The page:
What then? Should we sin because we are not under law but under grace? By no means! Do you not know that if you present yourselves to anyone as obedient slaves, you are slaves of the one whom you obey, either of sin, which leads to death, or of obedience, which leads to righteousness? But thanks be to God that you, having once been slaves of sin, have become obedient from the heart to the form of teaching to which you were entrusted, and that you, having been set free from sin, have become slaves of righteousness. I am speaking in human terms because of your natural limitations. For just as you once presented your members as slaves to impurity and to greater and greater iniquity, so now present your members as slaves to righteousness for sanctification.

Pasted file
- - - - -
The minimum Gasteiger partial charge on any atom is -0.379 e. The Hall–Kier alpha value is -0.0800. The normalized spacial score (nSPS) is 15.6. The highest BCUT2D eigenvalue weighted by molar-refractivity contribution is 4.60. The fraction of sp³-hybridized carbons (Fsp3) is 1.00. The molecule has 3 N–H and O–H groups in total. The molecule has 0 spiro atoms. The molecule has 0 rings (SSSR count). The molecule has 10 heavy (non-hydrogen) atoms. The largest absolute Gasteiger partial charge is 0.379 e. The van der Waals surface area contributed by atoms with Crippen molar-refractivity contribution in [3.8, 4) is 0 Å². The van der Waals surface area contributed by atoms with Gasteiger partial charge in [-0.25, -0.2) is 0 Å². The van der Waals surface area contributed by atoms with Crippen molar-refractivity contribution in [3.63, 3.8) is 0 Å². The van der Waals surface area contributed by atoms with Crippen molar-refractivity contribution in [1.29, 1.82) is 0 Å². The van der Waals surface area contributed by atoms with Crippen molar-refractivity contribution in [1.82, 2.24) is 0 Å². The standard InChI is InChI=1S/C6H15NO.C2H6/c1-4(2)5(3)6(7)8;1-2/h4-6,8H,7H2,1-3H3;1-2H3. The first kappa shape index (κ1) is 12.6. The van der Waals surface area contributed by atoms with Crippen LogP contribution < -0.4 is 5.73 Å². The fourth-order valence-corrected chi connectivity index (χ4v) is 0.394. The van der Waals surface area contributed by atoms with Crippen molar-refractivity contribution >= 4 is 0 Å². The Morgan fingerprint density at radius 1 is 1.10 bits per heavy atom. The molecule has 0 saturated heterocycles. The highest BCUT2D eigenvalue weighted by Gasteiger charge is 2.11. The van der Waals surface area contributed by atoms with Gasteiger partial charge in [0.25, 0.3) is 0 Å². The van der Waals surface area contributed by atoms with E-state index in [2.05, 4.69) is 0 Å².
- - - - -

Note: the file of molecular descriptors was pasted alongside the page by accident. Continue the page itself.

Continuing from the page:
When you were slaves of sin, you were free in regard to righteousness. So what advantage did you then get from the things of which you now are ashamed? The end of those things is death. But now that you have been freed from sin and enslaved to God, the advantage you get is sanctification. The end is eternal life. For the wages of sin is death, but the free gift of God is eternal life in Christ Jesus our Lord..

     

    Monday, 29th June is the feast day of St. Peter and St. Paul, the first leaders of the Church. St. Petertide is a time when the ordination of new priests to the ministry takes place.

     

    St. Peter and St. Paul       El Greco.